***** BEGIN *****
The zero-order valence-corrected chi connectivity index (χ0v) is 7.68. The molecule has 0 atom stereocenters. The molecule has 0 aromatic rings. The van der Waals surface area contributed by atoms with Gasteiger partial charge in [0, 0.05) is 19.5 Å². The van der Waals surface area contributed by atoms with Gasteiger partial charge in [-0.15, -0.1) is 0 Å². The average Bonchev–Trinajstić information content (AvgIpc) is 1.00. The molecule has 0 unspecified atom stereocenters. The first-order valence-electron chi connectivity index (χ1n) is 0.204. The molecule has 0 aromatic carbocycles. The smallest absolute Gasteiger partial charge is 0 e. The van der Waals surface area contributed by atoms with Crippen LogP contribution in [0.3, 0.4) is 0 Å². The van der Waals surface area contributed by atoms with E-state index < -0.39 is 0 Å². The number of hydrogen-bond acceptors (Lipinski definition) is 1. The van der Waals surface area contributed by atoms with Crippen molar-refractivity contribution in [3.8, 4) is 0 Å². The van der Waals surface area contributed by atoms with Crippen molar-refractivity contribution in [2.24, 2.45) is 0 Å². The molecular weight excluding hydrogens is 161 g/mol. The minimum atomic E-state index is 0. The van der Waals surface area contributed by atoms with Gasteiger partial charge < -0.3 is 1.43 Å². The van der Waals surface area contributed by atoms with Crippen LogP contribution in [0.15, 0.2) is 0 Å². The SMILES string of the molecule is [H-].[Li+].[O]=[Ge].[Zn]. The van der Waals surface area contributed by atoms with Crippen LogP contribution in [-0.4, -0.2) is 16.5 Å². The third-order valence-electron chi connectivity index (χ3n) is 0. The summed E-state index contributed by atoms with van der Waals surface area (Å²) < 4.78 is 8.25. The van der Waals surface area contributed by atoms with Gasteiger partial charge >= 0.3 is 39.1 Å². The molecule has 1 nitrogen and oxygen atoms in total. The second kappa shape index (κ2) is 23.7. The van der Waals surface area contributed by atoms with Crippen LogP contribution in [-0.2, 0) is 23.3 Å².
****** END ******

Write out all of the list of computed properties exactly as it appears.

The zero-order valence-corrected chi connectivity index (χ0v) is 7.68. The molecule has 0 atom stereocenters. The molecule has 0 aromatic rings. The van der Waals surface area contributed by atoms with Gasteiger partial charge in [0, 0.05) is 19.5 Å². The van der Waals surface area contributed by atoms with Gasteiger partial charge in [-0.15, -0.1) is 0 Å². The average Bonchev–Trinajstić information content (AvgIpc) is 1.00. The molecule has 0 unspecified atom stereocenters. The first-order valence-electron chi connectivity index (χ1n) is 0.204. The molecule has 0 aromatic carbocycles. The smallest absolute Gasteiger partial charge is 0 e. The van der Waals surface area contributed by atoms with Crippen LogP contribution in [0.3, 0.4) is 0 Å². The van der Waals surface area contributed by atoms with E-state index < -0.39 is 0 Å². The number of hydrogen-bond acceptors (Lipinski definition) is 1. The van der Waals surface area contributed by atoms with Crippen molar-refractivity contribution in [3.8, 4) is 0 Å². The van der Waals surface area contributed by atoms with Crippen molar-refractivity contribution in [2.24, 2.45) is 0 Å². The molecular weight excluding hydrogens is 161 g/mol. The minimum atomic E-state index is 0. The van der Waals surface area contributed by atoms with Gasteiger partial charge < -0.3 is 1.43 Å². The van der Waals surface area contributed by atoms with Crippen LogP contribution in [0.15, 0.2) is 0 Å². The SMILES string of the molecule is [H-].[Li+].[O]=[Ge].[Zn]. The van der Waals surface area contributed by atoms with Crippen LogP contribution in [-0.4, -0.2) is 16.5 Å². The third-order valence-electron chi connectivity index (χ3n) is 0. The summed E-state index contributed by atoms with van der Waals surface area (Å²) < 4.78 is 8.25. The van der Waals surface area contributed by atoms with Gasteiger partial charge >= 0.3 is 39.1 Å². The molecule has 1 nitrogen and oxygen atoms in total. The second kappa shape index (κ2) is 23.7. The van der Waals surface area contributed by atoms with Crippen LogP contribution in [-0.2, 0) is 23.3 Å².